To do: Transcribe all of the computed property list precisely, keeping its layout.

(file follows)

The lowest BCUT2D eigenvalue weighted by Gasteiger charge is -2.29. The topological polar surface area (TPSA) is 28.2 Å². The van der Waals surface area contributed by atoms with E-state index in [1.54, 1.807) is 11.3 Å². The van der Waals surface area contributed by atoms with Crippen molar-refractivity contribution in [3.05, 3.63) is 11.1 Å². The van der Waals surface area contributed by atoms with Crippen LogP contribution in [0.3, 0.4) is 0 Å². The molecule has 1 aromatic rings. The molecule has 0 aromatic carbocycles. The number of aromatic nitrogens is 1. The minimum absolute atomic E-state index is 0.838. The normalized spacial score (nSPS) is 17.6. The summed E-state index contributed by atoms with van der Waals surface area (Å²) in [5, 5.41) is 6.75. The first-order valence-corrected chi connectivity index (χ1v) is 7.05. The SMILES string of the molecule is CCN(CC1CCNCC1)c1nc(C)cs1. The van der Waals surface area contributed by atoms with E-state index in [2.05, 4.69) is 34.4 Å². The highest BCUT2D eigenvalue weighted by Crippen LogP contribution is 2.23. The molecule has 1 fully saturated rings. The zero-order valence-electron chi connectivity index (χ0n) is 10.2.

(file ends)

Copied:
The lowest BCUT2D eigenvalue weighted by Gasteiger charge is -2.29. The topological polar surface area (TPSA) is 28.2 Å². The van der Waals surface area contributed by atoms with E-state index in [1.54, 1.807) is 11.3 Å². The van der Waals surface area contributed by atoms with Crippen molar-refractivity contribution in [3.05, 3.63) is 11.1 Å². The van der Waals surface area contributed by atoms with Crippen LogP contribution in [0.3, 0.4) is 0 Å². The molecule has 1 aromatic rings. The molecule has 0 aromatic carbocycles. The number of aromatic nitrogens is 1. The minimum absolute atomic E-state index is 0.838. The normalized spacial score (nSPS) is 17.6. The summed E-state index contributed by atoms with van der Waals surface area (Å²) in [5, 5.41) is 6.75. The first-order valence-corrected chi connectivity index (χ1v) is 7.05. The SMILES string of the molecule is CCN(CC1CCNCC1)c1nc(C)cs1. The van der Waals surface area contributed by atoms with E-state index in [2.05, 4.69) is 34.4 Å². The highest BCUT2D eigenvalue weighted by Crippen LogP contribution is 2.23. The molecule has 1 fully saturated rings. The zero-order valence-electron chi connectivity index (χ0n) is 10.2.